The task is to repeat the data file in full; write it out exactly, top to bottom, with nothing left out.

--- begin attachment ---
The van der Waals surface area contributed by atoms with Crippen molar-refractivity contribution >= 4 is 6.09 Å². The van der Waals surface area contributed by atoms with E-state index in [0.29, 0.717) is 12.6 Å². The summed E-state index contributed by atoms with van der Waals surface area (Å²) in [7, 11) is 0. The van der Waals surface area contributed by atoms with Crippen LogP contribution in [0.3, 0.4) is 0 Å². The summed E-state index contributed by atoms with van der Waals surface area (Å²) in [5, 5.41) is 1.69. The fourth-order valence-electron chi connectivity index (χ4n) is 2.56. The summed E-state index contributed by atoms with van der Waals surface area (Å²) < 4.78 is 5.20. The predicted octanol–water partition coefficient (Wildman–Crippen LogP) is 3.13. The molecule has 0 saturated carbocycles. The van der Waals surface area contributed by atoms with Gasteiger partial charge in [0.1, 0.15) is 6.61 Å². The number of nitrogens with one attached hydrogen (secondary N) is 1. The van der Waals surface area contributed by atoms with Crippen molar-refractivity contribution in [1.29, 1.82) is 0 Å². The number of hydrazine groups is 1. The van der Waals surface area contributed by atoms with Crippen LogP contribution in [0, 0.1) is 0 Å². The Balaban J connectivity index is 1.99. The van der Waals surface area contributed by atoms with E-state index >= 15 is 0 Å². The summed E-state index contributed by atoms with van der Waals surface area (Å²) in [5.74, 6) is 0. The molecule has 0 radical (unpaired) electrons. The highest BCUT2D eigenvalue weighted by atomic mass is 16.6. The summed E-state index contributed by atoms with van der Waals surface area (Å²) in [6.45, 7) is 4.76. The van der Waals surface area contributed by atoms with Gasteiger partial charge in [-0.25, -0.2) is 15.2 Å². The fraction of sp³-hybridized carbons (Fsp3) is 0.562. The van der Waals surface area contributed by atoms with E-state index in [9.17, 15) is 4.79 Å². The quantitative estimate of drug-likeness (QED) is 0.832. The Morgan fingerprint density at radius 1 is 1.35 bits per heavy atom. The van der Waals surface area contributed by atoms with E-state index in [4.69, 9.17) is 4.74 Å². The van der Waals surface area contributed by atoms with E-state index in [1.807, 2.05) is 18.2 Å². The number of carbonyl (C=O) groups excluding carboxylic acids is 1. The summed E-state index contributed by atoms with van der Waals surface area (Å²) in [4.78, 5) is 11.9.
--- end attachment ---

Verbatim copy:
The van der Waals surface area contributed by atoms with Crippen molar-refractivity contribution >= 4 is 6.09 Å². The van der Waals surface area contributed by atoms with E-state index in [0.29, 0.717) is 12.6 Å². The summed E-state index contributed by atoms with van der Waals surface area (Å²) in [7, 11) is 0. The van der Waals surface area contributed by atoms with Crippen LogP contribution in [0.3, 0.4) is 0 Å². The summed E-state index contributed by atoms with van der Waals surface area (Å²) in [5, 5.41) is 1.69. The fourth-order valence-electron chi connectivity index (χ4n) is 2.56. The summed E-state index contributed by atoms with van der Waals surface area (Å²) < 4.78 is 5.20. The predicted octanol–water partition coefficient (Wildman–Crippen LogP) is 3.13. The molecule has 0 saturated carbocycles. The van der Waals surface area contributed by atoms with Gasteiger partial charge in [0.1, 0.15) is 6.61 Å². The number of nitrogens with one attached hydrogen (secondary N) is 1. The van der Waals surface area contributed by atoms with Crippen molar-refractivity contribution in [1.29, 1.82) is 0 Å². The number of hydrazine groups is 1. The van der Waals surface area contributed by atoms with Crippen LogP contribution in [0, 0.1) is 0 Å². The Balaban J connectivity index is 1.99. The van der Waals surface area contributed by atoms with E-state index >= 15 is 0 Å². The summed E-state index contributed by atoms with van der Waals surface area (Å²) in [5.74, 6) is 0. The molecule has 0 radical (unpaired) electrons. The highest BCUT2D eigenvalue weighted by atomic mass is 16.6. The summed E-state index contributed by atoms with van der Waals surface area (Å²) in [6.45, 7) is 4.76. The van der Waals surface area contributed by atoms with Gasteiger partial charge in [-0.25, -0.2) is 15.2 Å². The fraction of sp³-hybridized carbons (Fsp3) is 0.562. The van der Waals surface area contributed by atoms with E-state index in [9.17, 15) is 4.79 Å². The quantitative estimate of drug-likeness (QED) is 0.832. The Morgan fingerprint density at radius 1 is 1.35 bits per heavy atom. The van der Waals surface area contributed by atoms with E-state index in [4.69, 9.17) is 4.74 Å². The van der Waals surface area contributed by atoms with E-state index in [1.807, 2.05) is 18.2 Å². The number of carbonyl (C=O) groups excluding carboxylic acids is 1. The summed E-state index contributed by atoms with van der Waals surface area (Å²) in [4.78, 5) is 11.9.